Milmine says his goal is to get students to reflect on their actions, and how they affect people.
“My goal is that everyone as an individual is going to look in the mirror
and recognize that they have room for improvement and then challenge themselves that tomorrow they’re going to be better,” he says.
“As long as we keep waiting for other people to change, well that change isn’t going to happen as it starts with ourselves.”
Many of the students approached Milmine after his presentation to thank him for his powerful words, as well as share their stories.
“Just from standing here after this presentation in particular I helped more than one person,” he says. “Or at least I inspired and gave them a different perspective, or I gave them some positive outlook. I let them know and proved to them that no matter how dark your times may be today, you can still get through it and make all your dreams come true.”
Students can also email Milmine after his presentation if they feel they need help, or for some encouraging words.
“For me that’s a test. They’re checking to see ‘Do I really respond? Am I really going to be there?’ And I am. So the emails just keep on coming. If I’m by them just one more day, you never know it could be the day that the light is there at the end of the tunnel for them.”
Rick Mercer, host of CBC’s Rick Mercer Report, will join award-winning foundation Bullying Ends Here on May 23 for an intimate night of comedy in support of children facing bullying across Canada.
The event, which takes place at the Webber Academy, also features Calgary Police Service Constable and Bullying Ends Here founder Tad Milmine.
Milmine started Bullying Ends Here in 2012 in response to the bullying-related suicide of Ontario teenager Jamie Hubley, and Mercer’s viral rant in reaction to the tragedy. With both Mercer and Hubley’s parents in attendance, the comedy event marks a full circle for the foundation.
“It’s an honor to have Rick Mercer, who was such an inspiration to me in starting Bullying Ends Here, participating in a fundraiser that will help us support youth across Canada,” said Milmine. “Bullying has reached epidemic levels in our country, but with (the public’s) help, we can address the problem.”
In the past year alone, Milmine has shared Jamie’s story with more than 120,000 youth around the world to demonstrate the real life effects of bullying. Funds raised at the event will help the foundation reach thousands more youth across Canada.
Two years later, Cyber Safety Act, written after the death of Rehtaeh Parsons, is criticized for being too broad and praised for being effective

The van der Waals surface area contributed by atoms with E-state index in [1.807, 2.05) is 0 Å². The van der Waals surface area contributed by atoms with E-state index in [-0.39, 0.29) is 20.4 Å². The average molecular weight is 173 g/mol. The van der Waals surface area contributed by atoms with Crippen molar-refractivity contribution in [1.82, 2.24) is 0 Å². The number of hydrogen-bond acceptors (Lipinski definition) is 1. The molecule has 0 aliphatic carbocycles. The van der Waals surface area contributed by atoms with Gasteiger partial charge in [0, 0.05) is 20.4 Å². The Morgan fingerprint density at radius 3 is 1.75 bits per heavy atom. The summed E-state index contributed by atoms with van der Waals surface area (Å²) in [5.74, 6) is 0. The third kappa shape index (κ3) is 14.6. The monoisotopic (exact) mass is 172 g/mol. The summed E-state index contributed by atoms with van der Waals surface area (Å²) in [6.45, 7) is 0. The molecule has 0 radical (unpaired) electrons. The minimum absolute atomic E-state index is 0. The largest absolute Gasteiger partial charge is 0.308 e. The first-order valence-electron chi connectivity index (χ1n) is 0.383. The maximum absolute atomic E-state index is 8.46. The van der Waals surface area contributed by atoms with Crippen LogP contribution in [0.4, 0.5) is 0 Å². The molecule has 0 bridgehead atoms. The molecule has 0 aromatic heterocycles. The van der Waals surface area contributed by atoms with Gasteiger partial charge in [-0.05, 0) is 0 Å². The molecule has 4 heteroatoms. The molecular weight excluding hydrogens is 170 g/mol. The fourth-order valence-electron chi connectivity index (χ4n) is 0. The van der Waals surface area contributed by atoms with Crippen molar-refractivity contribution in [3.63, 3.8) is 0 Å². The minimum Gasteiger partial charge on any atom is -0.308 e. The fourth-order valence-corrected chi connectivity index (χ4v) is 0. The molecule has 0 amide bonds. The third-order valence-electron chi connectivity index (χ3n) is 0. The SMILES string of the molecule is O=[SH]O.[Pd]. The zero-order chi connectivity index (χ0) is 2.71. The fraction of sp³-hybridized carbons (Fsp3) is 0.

HALIFAX—An overwhelming majority of complaints filed under Nova Scotia’s anti-cyber-bullying law have been resolved out of court, proof that the law is working, supporters of the legislation say.
Two years after it was passed in April 2013, the bill still faces criticism from legal experts who say it threatens freedom of expression.
The legislation is the first of its kind in Canada.
Two challenges aimed at striking down the controversial law are before the courts, and, in a separate case, an order under the Cyber Safety Act was overturned by the Nova Scotia Supreme Court on grounds it violated charter rights.
But a member of Nova Scotia’s CyberScan unit, established under the act to crack down on cyber-bullying, said there is a side of the law the public doesn’t hear about as much.
Of the 559 complaints of cyber-bullying filed with CyberScan, only two have proceeded to court, with the rest resolved through informal negotiations, said Dana Bowden, one of the five investigators with the unit.
“We’ve had a great deal of success,” Bowden said. Bowden said the unit’s goal is to educate and resolve rather than be punitive.
“I think once you’re able to speak with individuals and they have an understanding of the fact that there is a law in Nova Scotia around cyber-bullying, and how that law works . . . people seem to be getting that message.”
Under the act, people who say they have been victims of cyber-bullying can also bypass the CyberScan unit and apply to a justice of the peace for a protection order. Fewer than 10 protection orders have been issued since the law’s creation in 2013.
One of those was revoked in March, in the case of Debert businessman Jonathan Baha’i, who was accused of posting defamatory information online about his former landlord Anton Self. A judge originally issued a one-year protection order, which included a ban on Baha’i communicating with or about Self, in November 2014.
Lawyer and privacy expert David Fraser, an outspoken critic of the act, said such orders violate the right to free speech.
“Anything that limits what you can or do say on its face infringes section 2B of the charter,” said Fraser, who represents the complainants in the two current court challenges.
Fraser said the legislation, written less than three weeks after the death of Rehtaeh Parsons, was done so in haste.
“My concern with the legislation is that it’s so grotesquely over-broad. It captures a whole lot of stuff that you or I would not even consider to be cyber-bullying.”
Judge Gerald Moir made similar comments when he revoked the protection order on Baha’i in the Supreme Court.
“A neighbour who calls to warn that smoke is coming from your upstairs windows causes fear. A lawyer who sends a demand letter by fax or e-mail causes intimidation,” Moir said in his ruling.
“Each is a cyber-bully according to the literal meaning of the definitions (of the law), no matter the good intentions of the neighbour, (or) the just demand of the lawyer.”
Fraser said it irks him that the judge had to go to such lengths to interpret the legislation.
“The fact that a judge has to essentially rewrite a key part of the law in order to make it make sense, in the context of what it’s intended to do — that tells me that the legislature did not do a good enough job in being clear about what it was trying to do,” he said.